Cover: Fast Sealift and Maritime Prepositioning Options for Improving Sealift Capabilities

Fast Sealift and Maritime Prepositioning Options for Improving Sealift Capabilities

Published 1991

by Myron Hura, Richard Robinson


Download eBook for Free

FormatFile SizeNotes
PDF file 2.9 MB

Use Adobe Acrobat Reader version 10 or higher for the best experience.


Purchase Print Copy

 Format Price
Add to Cart Paperback75 pages $15.00

This Note, based on research conducted between January 1988 and March 1990, considers (1) the extent to which future U.S. flag merchant ships and existing government and sealift programs can support potential future force deployments and (2) the kinds of ships that should be built if additional sealift capabilities are required. Existing civil shipping trends suggest that by the year 2010, the U.S. dry-cargo fleet may decrease to fewer than 100 ships, and that most of these will be container ships, which are not as useful as older ship designs for carrying military equipment. If this is the case, additional government-controlled ships may be needed. The authors examined three fast sealift and three alternative maritime prepositioning ships for carrying Army equipment, and evaluated their initial delivery and throughput capabilities to Europe, Southwest Asia, Zaire, and Thailand. No dominant candidate emerged from the analysis. A 33-knot large roll-on-roll-off ship delivered the most cargo over time, while a 33-knot maritime prepositioning ship provided the earliest deliveries. Policy decisions are required before a choice among the candidates can be made.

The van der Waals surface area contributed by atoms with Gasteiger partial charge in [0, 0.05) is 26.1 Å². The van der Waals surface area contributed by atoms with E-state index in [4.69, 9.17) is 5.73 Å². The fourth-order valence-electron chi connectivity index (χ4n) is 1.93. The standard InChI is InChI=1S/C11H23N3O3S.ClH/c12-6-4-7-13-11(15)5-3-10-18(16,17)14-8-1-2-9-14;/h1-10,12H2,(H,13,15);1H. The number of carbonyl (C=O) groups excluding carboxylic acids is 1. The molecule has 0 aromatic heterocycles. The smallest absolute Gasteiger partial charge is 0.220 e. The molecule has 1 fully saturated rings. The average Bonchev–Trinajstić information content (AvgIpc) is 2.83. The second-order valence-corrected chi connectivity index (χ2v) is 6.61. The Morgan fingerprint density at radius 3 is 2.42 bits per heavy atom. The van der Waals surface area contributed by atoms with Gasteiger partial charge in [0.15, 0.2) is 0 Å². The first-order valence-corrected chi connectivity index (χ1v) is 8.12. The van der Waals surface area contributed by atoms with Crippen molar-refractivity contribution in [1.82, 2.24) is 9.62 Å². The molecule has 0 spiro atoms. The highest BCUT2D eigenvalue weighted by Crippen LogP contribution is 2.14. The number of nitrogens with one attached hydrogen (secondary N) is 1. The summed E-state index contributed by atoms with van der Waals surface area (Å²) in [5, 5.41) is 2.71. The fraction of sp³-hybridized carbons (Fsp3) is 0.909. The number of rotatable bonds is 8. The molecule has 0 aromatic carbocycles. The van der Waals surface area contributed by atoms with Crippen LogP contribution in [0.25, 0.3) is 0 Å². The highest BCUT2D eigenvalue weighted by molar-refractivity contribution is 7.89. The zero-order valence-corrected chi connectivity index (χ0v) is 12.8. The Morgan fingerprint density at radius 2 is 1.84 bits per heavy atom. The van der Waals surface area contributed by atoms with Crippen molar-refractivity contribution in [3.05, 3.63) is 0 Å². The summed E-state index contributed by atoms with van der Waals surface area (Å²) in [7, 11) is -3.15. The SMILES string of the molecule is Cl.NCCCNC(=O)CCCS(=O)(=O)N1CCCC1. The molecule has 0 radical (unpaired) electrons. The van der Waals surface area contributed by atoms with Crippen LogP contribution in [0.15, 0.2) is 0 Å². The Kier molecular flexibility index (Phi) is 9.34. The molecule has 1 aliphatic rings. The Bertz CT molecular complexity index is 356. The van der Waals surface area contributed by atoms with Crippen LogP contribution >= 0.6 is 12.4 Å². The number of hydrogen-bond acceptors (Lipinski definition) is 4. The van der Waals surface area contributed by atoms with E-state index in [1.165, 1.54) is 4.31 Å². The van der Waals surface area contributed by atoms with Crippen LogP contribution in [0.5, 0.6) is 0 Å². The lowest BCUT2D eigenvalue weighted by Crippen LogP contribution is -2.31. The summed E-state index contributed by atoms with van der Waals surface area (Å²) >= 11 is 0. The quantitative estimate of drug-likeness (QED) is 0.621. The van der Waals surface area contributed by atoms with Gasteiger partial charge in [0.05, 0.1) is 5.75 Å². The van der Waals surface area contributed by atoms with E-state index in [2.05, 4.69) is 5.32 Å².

This report is part of the RAND note series. The note was a product of RAND from 1979 to 1993 that reported other outputs of sponsored research for general distribution.

This document and trademark(s) contained herein are protected by law. This representation of RAND intellectual property is provided for noncommercial use only. Unauthorized posting of this publication online is prohibited; linking directly to this product page is encouraged. Permission is required from RAND to reproduce, or reuse in another form, any of its research documents for commercial purposes. For information on reprint and reuse permissions, please visit

RAND is a nonprofit institution that helps improve policy and decisionmaking through research and analysis. RAND's publications do not necessarily reflect the opinions of its research clients and sponsors.